The DVD version adds another 33 minutes of videos touching on each of the 11 buildings on the broadcast version.)

You'll look at modern buildings a lot different after watching this show. I know I've started to do that already.

I hope you found this review both informative and helpful.

Steve Ramm
"Anything Phonographic"
Comment Was this review helpful to you? Yes No Sending feedback...
Thank you for your feedback. If this review is inappropriate, please let us know.
Sorry, we failed to record your vote. Please try again
2 of 2 people found the following review helpful By Jonathan L on January 3, 2014
Format: Amazon Instant Video
While not the most in-depth, or the best documentary, I found it was delightfully worth watching. I felt that the buildings they picked were very intelligently done, and they had very concise and helpful narrative.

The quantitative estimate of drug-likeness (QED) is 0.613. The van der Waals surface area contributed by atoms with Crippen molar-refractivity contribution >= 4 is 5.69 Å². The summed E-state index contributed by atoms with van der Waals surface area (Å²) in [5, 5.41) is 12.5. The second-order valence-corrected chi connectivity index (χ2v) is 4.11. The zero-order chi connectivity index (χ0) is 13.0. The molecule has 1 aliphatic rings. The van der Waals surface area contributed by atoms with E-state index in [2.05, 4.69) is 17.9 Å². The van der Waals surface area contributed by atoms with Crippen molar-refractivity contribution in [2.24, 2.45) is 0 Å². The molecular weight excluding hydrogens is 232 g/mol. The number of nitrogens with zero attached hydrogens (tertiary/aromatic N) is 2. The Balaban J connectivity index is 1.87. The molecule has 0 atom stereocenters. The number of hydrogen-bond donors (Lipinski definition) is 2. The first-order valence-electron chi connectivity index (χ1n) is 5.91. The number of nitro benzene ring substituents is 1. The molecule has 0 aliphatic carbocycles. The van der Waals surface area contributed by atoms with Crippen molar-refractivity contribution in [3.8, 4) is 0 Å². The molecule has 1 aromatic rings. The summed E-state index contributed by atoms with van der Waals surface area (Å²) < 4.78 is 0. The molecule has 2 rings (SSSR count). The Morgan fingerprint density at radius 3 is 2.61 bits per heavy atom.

Comment Was this review helpful to you? Yes No Sending feedback...
Thank you for your feedback. If this review is inappropriate, please let us know.
Sorry, we failed to record your vote. Please try again
1 of 1 people found the following review helpful By Richard S. on March 10, 2014
Format: Amazon Instant Video
Helpful introduction to the topic. Well-suited to those who want to know a little something about American architecture. Good visuals.
Comment Was this review helpful to you? Yes No Sending feedback...
Thank you for your feedback. If this review is inappropriate, please let us know.
Sorry, we failed to record your vote. Please try again
1 of 1 people found the following review helpful By Kevin Wilson on February 20, 2014
Format: Amazon Instant Video